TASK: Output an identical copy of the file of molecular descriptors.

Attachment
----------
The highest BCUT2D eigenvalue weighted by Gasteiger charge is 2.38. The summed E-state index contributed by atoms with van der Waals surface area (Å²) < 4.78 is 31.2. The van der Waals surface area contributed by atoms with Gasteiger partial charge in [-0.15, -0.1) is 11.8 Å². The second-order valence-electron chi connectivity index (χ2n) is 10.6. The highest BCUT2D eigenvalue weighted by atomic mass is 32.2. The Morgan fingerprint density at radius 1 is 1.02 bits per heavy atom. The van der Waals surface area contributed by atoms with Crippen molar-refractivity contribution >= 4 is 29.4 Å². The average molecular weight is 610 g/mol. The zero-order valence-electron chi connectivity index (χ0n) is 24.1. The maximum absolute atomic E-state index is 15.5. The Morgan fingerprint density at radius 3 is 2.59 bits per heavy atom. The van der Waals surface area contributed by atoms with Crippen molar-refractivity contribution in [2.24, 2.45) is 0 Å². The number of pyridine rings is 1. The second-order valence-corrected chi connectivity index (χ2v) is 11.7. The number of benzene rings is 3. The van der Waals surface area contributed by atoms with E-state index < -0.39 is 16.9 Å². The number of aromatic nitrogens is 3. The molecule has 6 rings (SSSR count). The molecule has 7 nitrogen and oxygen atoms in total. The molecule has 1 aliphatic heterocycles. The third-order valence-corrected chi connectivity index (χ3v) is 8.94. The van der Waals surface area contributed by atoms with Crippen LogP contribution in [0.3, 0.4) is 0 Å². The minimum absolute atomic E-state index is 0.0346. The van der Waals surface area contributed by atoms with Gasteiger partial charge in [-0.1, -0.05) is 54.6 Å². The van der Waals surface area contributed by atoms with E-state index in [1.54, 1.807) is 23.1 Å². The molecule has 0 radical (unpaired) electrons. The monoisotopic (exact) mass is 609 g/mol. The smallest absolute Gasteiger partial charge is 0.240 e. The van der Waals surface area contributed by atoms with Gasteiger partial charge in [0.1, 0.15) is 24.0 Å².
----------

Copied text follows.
The highest BCUT2D eigenvalue weighted by Gasteiger charge is 2.38. The summed E-state index contributed by atoms with van der Waals surface area (Å²) < 4.78 is 31.2. The van der Waals surface area contributed by atoms with Gasteiger partial charge in [-0.15, -0.1) is 11.8 Å². The second-order valence-electron chi connectivity index (χ2n) is 10.6. The highest BCUT2D eigenvalue weighted by atomic mass is 32.2. The Morgan fingerprint density at radius 1 is 1.02 bits per heavy atom. The van der Waals surface area contributed by atoms with Crippen molar-refractivity contribution >= 4 is 29.4 Å². The average molecular weight is 610 g/mol. The zero-order valence-electron chi connectivity index (χ0n) is 24.1. The maximum absolute atomic E-state index is 15.5. The Morgan fingerprint density at radius 3 is 2.59 bits per heavy atom. The van der Waals surface area contributed by atoms with Crippen molar-refractivity contribution in [2.24, 2.45) is 0 Å². The number of pyridine rings is 1. The second-order valence-corrected chi connectivity index (χ2v) is 11.7. The number of benzene rings is 3. The van der Waals surface area contributed by atoms with E-state index < -0.39 is 16.9 Å². The number of aromatic nitrogens is 3. The molecule has 6 rings (SSSR count). The molecule has 7 nitrogen and oxygen atoms in total. The molecule has 1 aliphatic heterocycles. The third-order valence-corrected chi connectivity index (χ3v) is 8.94. The van der Waals surface area contributed by atoms with Crippen LogP contribution in [0.3, 0.4) is 0 Å². The minimum absolute atomic E-state index is 0.0346. The van der Waals surface area contributed by atoms with Gasteiger partial charge in [-0.1, -0.05) is 54.6 Å². The van der Waals surface area contributed by atoms with E-state index in [1.54, 1.807) is 23.1 Å². The molecule has 0 radical (unpaired) electrons. The monoisotopic (exact) mass is 609 g/mol. The smallest absolute Gasteiger partial charge is 0.240 e. The van der Waals surface area contributed by atoms with Gasteiger partial charge in [0.1, 0.15) is 24.0 Å².